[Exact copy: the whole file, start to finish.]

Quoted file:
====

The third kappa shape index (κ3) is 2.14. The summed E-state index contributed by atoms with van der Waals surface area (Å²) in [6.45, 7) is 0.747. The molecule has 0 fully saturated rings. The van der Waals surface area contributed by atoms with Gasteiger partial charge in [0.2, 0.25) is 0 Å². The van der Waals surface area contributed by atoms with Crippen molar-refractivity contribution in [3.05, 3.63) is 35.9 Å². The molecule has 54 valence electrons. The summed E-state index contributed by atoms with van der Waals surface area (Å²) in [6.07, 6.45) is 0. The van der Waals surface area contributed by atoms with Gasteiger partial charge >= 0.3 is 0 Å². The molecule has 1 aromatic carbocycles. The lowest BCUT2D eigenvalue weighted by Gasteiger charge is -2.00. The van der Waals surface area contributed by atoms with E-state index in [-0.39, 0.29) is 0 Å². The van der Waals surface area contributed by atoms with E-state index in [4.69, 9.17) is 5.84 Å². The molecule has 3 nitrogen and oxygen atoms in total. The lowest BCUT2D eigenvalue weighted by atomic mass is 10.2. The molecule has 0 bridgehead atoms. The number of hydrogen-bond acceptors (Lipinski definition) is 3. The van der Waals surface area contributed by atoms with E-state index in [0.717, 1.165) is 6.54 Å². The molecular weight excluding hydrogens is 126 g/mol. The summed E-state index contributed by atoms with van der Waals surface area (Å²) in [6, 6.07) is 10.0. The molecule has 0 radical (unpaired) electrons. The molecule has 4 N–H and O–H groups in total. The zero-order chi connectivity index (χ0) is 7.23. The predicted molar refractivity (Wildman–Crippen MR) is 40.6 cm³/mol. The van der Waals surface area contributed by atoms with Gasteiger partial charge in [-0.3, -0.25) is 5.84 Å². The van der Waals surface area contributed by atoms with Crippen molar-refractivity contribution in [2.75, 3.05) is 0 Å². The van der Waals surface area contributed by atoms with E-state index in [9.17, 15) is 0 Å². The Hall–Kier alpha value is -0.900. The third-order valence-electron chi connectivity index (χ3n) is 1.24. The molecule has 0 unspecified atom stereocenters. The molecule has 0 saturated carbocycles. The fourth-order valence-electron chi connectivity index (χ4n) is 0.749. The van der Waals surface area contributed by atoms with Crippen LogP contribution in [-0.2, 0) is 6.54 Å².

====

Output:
The third kappa shape index (κ3) is 2.14. The summed E-state index contributed by atoms with van der Waals surface area (Å²) in [6.45, 7) is 0.747. The molecule has 0 fully saturated rings. The van der Waals surface area contributed by atoms with Gasteiger partial charge in [0.2, 0.25) is 0 Å². The van der Waals surface area contributed by atoms with Crippen molar-refractivity contribution in [3.05, 3.63) is 35.9 Å². The molecule has 54 valence electrons. The summed E-state index contributed by atoms with van der Waals surface area (Å²) in [6.07, 6.45) is 0. The van der Waals surface area contributed by atoms with Gasteiger partial charge >= 0.3 is 0 Å². The molecule has 1 aromatic carbocycles. The lowest BCUT2D eigenvalue weighted by Gasteiger charge is -2.00. The van der Waals surface area contributed by atoms with E-state index in [-0.39, 0.29) is 0 Å². The van der Waals surface area contributed by atoms with E-state index in [4.69, 9.17) is 5.84 Å². The molecule has 3 nitrogen and oxygen atoms in total. The lowest BCUT2D eigenvalue weighted by atomic mass is 10.2. The molecule has 0 bridgehead atoms. The number of hydrogen-bond acceptors (Lipinski definition) is 3. The van der Waals surface area contributed by atoms with E-state index in [0.717, 1.165) is 6.54 Å². The molecular weight excluding hydrogens is 126 g/mol. The summed E-state index contributed by atoms with van der Waals surface area (Å²) in [6, 6.07) is 10.0. The molecule has 0 radical (unpaired) electrons. The molecule has 4 N–H and O–H groups in total. The zero-order chi connectivity index (χ0) is 7.23. The predicted molar refractivity (Wildman–Crippen MR) is 40.6 cm³/mol. The van der Waals surface area contributed by atoms with Gasteiger partial charge in [-0.3, -0.25) is 5.84 Å². The van der Waals surface area contributed by atoms with Crippen molar-refractivity contribution in [2.75, 3.05) is 0 Å². The van der Waals surface area contributed by atoms with E-state index in [9.17, 15) is 0 Å². The Hall–Kier alpha value is -0.900. The third-order valence-electron chi connectivity index (χ3n) is 1.24. The molecule has 0 unspecified atom stereocenters. The molecule has 0 saturated carbocycles. The fourth-order valence-electron chi connectivity index (χ4n) is 0.749. The van der Waals surface area contributed by atoms with Crippen LogP contribution in [-0.2, 0) is 6.54 Å².